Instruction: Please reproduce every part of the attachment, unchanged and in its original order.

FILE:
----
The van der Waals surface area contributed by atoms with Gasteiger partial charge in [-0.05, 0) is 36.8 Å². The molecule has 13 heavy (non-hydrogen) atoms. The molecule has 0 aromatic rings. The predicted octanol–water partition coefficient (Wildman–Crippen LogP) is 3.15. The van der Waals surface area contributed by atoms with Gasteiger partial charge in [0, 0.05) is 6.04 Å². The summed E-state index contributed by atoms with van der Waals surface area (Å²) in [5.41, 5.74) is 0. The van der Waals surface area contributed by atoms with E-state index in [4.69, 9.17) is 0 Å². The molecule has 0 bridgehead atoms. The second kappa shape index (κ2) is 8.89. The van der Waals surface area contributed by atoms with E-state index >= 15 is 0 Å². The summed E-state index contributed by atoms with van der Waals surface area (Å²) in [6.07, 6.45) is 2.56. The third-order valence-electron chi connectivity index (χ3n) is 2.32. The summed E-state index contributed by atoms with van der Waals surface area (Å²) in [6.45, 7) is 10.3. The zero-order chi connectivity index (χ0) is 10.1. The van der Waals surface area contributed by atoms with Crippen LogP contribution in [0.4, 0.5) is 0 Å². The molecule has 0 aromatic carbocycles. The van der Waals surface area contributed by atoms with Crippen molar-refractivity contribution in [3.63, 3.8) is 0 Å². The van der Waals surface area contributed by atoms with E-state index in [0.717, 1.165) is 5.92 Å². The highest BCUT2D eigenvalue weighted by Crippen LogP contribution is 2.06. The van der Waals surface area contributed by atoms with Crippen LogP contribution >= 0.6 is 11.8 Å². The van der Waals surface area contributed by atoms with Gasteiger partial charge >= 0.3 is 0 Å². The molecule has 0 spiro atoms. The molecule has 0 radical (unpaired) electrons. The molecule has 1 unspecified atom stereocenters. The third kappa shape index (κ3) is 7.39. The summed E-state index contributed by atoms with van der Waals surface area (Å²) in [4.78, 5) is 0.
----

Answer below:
The van der Waals surface area contributed by atoms with Gasteiger partial charge in [-0.05, 0) is 36.8 Å². The molecule has 13 heavy (non-hydrogen) atoms. The molecule has 0 aromatic rings. The predicted octanol–water partition coefficient (Wildman–Crippen LogP) is 3.15. The van der Waals surface area contributed by atoms with Gasteiger partial charge in [0, 0.05) is 6.04 Å². The summed E-state index contributed by atoms with van der Waals surface area (Å²) in [5.41, 5.74) is 0. The van der Waals surface area contributed by atoms with E-state index in [4.69, 9.17) is 0 Å². The molecule has 0 bridgehead atoms. The second kappa shape index (κ2) is 8.89. The van der Waals surface area contributed by atoms with E-state index >= 15 is 0 Å². The summed E-state index contributed by atoms with van der Waals surface area (Å²) in [6.07, 6.45) is 2.56. The third-order valence-electron chi connectivity index (χ3n) is 2.32. The summed E-state index contributed by atoms with van der Waals surface area (Å²) in [6.45, 7) is 10.3. The zero-order chi connectivity index (χ0) is 10.1. The van der Waals surface area contributed by atoms with Crippen LogP contribution in [0.4, 0.5) is 0 Å². The molecule has 0 aromatic carbocycles. The van der Waals surface area contributed by atoms with Crippen molar-refractivity contribution in [3.63, 3.8) is 0 Å². The van der Waals surface area contributed by atoms with E-state index in [0.717, 1.165) is 5.92 Å². The highest BCUT2D eigenvalue weighted by Crippen LogP contribution is 2.06. The van der Waals surface area contributed by atoms with Crippen LogP contribution >= 0.6 is 11.8 Å². The van der Waals surface area contributed by atoms with Gasteiger partial charge >= 0.3 is 0 Å². The molecule has 0 spiro atoms. The molecule has 0 radical (unpaired) electrons. The molecule has 1 unspecified atom stereocenters. The third kappa shape index (κ3) is 7.39. The summed E-state index contributed by atoms with van der Waals surface area (Å²) in [4.78, 5) is 0.